Cover Image Property of PUBLISHER
This image was scanned from my private collection

TABLE OF CONTENTS

  • 3 Large Round Centerpiece/Tablecloth(cover)
  • Round Doily with Linen Center
  • 3 Mats of similar theme(looking vagely like angels kissing in a circle)
  • 2 Square Tiling Medallions
  • Scalloped Doily with Linen Center, Grape Bunch w/ Leaf Applique for Center
  • Linen Center Scalloped Doily w/ Stylized Floral Appliques
  • Linen Center "Drunkard's Path" Edging with Floral Appliques
  • Linen Center Onion Ring Edging with Flower Appliques
  • Linen Center Edged Doily with Flower Basket Applique
  • 2 Linen Center Doilies with Bird Appliques
  • 3 More Linen Center Doilies with Flower Appliques
  • Square Doily
  • 8-"Petaled" Doily
  • Square Doily
  • Round Tiling Motif for Square Doily
  • 3 Round Doilies with Hairpin Lace
  • 2 Round Motifs w/ Hairpin Lace in Tiled Round Doilies
  • 2 Small Square Medallion
  • Linen Center Doily with Wide Border
  • Interlocked Diamonds Table Runner
  • Round Doily with Wandering Flower Garden Path
  • 2 Square Tiling Medallions
  • Tiling Triangle Medallion and Doily
  • Stars and Moon Appliques for Collar
  • 4 Elaborate Collars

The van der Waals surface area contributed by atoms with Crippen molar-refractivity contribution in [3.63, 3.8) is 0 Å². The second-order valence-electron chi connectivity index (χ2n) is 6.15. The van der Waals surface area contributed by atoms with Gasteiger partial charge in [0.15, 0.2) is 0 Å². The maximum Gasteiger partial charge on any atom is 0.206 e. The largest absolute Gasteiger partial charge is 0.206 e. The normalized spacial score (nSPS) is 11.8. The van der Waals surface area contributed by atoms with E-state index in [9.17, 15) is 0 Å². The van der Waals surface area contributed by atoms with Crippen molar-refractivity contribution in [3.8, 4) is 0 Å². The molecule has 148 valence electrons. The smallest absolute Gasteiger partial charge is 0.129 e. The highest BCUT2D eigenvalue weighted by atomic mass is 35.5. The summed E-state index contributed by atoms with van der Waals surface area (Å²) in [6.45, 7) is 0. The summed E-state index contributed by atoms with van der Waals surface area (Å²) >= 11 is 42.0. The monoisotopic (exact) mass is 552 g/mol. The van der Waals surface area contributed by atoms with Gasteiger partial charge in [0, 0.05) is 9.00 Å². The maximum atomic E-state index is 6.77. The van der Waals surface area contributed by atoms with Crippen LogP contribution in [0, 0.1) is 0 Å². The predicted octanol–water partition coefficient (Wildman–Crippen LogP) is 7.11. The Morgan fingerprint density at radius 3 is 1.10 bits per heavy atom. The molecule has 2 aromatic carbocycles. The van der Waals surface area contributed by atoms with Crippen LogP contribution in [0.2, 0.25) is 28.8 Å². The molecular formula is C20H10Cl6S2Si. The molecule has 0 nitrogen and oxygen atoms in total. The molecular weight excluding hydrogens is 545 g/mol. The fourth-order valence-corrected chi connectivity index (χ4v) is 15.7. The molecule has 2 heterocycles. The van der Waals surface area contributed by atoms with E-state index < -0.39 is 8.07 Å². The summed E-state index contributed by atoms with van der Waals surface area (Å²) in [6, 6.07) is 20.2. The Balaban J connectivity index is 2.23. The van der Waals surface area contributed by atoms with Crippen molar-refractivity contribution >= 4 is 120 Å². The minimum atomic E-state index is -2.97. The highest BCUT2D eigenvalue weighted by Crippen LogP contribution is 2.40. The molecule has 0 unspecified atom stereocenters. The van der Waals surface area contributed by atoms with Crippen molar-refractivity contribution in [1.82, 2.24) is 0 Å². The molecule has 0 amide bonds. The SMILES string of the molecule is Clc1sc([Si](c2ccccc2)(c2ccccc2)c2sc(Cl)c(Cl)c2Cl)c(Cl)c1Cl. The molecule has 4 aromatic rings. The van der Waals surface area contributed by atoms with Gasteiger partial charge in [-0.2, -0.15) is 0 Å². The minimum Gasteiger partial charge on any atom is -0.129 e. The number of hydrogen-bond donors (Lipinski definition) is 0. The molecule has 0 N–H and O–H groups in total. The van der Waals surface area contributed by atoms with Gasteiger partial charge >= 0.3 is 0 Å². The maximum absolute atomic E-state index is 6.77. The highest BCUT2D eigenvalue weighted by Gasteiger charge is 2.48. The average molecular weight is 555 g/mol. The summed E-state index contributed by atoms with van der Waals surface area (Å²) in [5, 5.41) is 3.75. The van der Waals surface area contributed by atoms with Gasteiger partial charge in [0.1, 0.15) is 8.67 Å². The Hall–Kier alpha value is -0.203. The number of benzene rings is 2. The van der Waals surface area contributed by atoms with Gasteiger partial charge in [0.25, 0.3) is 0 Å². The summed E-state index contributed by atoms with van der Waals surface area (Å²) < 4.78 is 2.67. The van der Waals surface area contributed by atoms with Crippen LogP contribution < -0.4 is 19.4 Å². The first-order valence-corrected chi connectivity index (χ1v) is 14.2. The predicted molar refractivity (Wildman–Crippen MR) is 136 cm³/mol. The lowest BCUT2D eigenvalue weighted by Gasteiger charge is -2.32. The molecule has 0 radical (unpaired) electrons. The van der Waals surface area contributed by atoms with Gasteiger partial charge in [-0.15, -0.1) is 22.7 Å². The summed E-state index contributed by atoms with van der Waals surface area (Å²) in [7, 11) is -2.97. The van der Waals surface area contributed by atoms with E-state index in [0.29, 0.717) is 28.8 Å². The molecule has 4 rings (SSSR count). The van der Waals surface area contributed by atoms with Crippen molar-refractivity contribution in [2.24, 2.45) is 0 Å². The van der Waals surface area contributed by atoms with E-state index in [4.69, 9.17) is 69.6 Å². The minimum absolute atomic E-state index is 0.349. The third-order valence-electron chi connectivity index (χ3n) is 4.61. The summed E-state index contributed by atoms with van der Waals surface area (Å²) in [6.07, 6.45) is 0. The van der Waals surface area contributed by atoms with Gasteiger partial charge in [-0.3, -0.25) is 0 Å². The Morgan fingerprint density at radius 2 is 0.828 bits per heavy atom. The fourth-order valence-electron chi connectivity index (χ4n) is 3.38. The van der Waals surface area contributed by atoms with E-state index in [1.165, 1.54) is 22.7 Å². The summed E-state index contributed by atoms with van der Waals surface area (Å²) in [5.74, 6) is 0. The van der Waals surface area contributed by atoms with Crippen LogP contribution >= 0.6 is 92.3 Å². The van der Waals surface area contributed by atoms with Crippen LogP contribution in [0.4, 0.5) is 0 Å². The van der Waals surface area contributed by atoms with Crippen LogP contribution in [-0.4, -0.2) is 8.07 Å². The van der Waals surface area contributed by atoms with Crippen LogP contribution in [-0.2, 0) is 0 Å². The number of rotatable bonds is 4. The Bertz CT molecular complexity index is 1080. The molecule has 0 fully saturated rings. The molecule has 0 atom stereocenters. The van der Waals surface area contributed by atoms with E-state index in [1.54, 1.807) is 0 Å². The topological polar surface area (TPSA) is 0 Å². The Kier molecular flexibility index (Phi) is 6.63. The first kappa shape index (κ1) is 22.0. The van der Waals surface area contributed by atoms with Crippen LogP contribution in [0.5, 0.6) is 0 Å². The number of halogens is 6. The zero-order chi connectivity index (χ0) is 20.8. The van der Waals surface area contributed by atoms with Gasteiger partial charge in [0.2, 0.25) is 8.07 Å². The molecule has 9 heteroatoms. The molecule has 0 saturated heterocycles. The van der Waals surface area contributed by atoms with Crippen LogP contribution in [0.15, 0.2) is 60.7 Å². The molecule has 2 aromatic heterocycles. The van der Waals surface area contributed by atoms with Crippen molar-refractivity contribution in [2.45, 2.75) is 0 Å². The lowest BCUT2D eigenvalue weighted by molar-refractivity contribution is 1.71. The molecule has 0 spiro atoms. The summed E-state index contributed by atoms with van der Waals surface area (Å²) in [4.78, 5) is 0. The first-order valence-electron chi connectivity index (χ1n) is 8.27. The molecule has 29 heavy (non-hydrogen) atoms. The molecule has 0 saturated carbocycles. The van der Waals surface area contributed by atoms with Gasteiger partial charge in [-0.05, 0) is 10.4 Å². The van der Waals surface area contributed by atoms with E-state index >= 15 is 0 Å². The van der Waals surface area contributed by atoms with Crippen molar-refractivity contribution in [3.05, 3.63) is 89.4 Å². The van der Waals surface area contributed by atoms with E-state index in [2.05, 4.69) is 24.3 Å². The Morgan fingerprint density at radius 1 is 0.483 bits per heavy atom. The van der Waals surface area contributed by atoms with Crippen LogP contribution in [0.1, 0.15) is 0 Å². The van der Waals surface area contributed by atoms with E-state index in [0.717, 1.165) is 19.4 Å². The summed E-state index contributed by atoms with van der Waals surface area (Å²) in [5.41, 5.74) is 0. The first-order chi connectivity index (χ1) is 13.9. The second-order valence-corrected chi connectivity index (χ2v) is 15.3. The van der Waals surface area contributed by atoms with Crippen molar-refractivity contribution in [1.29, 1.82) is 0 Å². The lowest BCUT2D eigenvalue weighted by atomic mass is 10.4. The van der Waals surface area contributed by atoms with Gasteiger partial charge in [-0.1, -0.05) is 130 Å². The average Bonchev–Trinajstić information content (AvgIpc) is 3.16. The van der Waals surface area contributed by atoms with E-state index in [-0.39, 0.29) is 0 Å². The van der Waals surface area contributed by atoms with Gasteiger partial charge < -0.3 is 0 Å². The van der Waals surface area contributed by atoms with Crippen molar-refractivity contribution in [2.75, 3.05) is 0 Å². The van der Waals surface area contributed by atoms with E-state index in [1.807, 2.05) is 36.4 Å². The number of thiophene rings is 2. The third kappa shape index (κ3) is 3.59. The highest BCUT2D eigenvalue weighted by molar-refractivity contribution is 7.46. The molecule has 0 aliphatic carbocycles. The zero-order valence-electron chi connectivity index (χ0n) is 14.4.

• 3 Bags
  • 5 Heavily Beaded Necklaces(and some earrings)
  • Beaded Pincushion
  • Poinsettia Brooches
  • 2 More Flower Brooches
  • 3 Bracelets
  • Monogram Set in Hiragana!
  • 4 Elegant Evening Bags
  • Gallery of amazing stuff she doesn't give you the patterns for

Title: Tatting Lace II
Author/Designer: Hisayo Sugita
Format/Publication Date: TPB:2016
Publisher: ???, Japan
Language: Japanese
Page Count: 80
Book Dimensions(ht. x w.): 11 3/4" x 8 1/4"
ISBN: ???

SUMMARY- This book is entirely in Japanese except for the numbers on the diagrams. There's a ton of eye candy in this one - including a monogram set in hiragana(short lesson in Japanese language: There's the male character set/alphabeth, which is the katakana, a female character set/alphabet, which is hiragana - both alphabets work much like the Roman alphabet in that they represent sounds, not words. Then there's Kanji, which are pictographs borrowed from the Chinese written language that represent words and phrases. You need to know about 500 kanji in order to read a Japanese newspaper. The average Japanese knows about 3,000 of these symbols! Katakana are used primarily for words imported from foreign languages, while hiragana is the primary alphabet). I loved the gallery of full-color photos of some of her other stuff - and miffed that they didn't also come with patterns. But there is a lot packed into the book, and if you're an experienced tatter, I think it really is a must-have.

If you are bilingual and can puzzle out the other bib info for me, please contact me. I'll send scans of the relevant pages and update this entry when I get the information from you.